From food trucks to electric RVs
Ben was a battery engineer at Tesla, fresh out of the production hell that came to define Tesla’s launch and ramp-up of the Tesla Model 3. Every day he visited the rodeo of food trucks that would descend on Tesla’s Palo Alto campus to provide employees with a convenient outdoor lunch.
The toxic fumes and noise coming from the food trucks’ gas generators felt deeply incongruous with the quiet, pristine atmosphere of the Palo Alto hills. From Ben’s perspective, food trucks didn’t need gas generators, which were not only noisy and smelly but also inefficient – putting out much more power and burning more gasoline than was needed to run their appliances. Food trucks could run all of their appliances with an electric power system, which would use only as much power as was needed.
The more he told people about his food truck project and desire to build a business with high impact and scale, the more RVing came up in conversation, and it became clear to Ben that RV camping and road tripping was the big blank canvas to explore within the world of electrification.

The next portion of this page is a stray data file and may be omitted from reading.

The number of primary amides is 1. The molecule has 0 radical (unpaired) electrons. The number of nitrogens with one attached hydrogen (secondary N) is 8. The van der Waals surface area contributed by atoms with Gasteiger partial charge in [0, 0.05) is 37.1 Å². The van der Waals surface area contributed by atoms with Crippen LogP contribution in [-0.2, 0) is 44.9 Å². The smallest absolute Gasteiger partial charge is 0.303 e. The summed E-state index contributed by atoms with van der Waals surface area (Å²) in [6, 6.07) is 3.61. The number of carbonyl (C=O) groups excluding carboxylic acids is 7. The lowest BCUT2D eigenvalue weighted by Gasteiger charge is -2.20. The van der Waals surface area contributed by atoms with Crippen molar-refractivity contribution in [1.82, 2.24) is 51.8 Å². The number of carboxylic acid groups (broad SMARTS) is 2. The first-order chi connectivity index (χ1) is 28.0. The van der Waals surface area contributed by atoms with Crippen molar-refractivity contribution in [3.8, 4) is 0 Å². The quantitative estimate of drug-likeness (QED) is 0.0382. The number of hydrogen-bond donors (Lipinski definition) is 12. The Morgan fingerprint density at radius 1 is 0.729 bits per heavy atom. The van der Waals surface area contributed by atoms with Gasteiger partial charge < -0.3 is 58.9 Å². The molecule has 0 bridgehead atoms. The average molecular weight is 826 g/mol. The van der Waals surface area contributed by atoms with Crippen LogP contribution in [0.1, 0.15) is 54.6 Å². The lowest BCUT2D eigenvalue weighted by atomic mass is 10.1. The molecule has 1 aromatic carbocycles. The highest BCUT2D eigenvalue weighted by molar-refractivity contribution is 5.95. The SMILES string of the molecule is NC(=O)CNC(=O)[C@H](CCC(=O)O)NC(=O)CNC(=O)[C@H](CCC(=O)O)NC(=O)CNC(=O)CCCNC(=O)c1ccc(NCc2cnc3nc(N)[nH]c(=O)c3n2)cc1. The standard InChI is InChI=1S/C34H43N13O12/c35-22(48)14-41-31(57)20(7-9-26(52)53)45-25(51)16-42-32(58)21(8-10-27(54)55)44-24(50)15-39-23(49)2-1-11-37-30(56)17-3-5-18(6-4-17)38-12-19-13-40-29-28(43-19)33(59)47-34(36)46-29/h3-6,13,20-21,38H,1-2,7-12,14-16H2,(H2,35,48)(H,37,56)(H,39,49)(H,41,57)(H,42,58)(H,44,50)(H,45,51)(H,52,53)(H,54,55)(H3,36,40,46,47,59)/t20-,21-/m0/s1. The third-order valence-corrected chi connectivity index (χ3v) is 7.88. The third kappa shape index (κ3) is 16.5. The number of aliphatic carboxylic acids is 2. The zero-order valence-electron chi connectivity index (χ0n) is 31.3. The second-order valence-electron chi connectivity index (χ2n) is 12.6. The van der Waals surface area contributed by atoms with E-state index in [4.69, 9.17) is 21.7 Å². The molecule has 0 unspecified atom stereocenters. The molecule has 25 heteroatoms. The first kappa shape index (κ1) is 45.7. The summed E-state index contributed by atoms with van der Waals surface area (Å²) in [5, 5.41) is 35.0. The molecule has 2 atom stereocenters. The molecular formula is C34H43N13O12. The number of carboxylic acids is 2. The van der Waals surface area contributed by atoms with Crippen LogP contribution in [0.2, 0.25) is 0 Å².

As COVID ramped up into a pandemic and everyone sheltered in place, Ben was desperate to leave his apartment. His antidote to isolation? A 6,000-mile cross-country RV trip - part business research, and part soul-searching opportunity. To him, road trips like this were the epitome of a good vacation - spending time in motion and in a variety of natural settings, meeting up with friends and great new people along the way.
However, there was the matter of his job. While he was excited about the chance to work on the next wave of vehicle electrification, quitting was no easy decision. A gnawing feeling told him that he needed time and space to build out his idea, which he wasn’t going to get by staying in place. Time wasn’t waiting, and the world was only getting weirder, so he threw caution to the wind, rented a Winnebago for the summer, and resigned.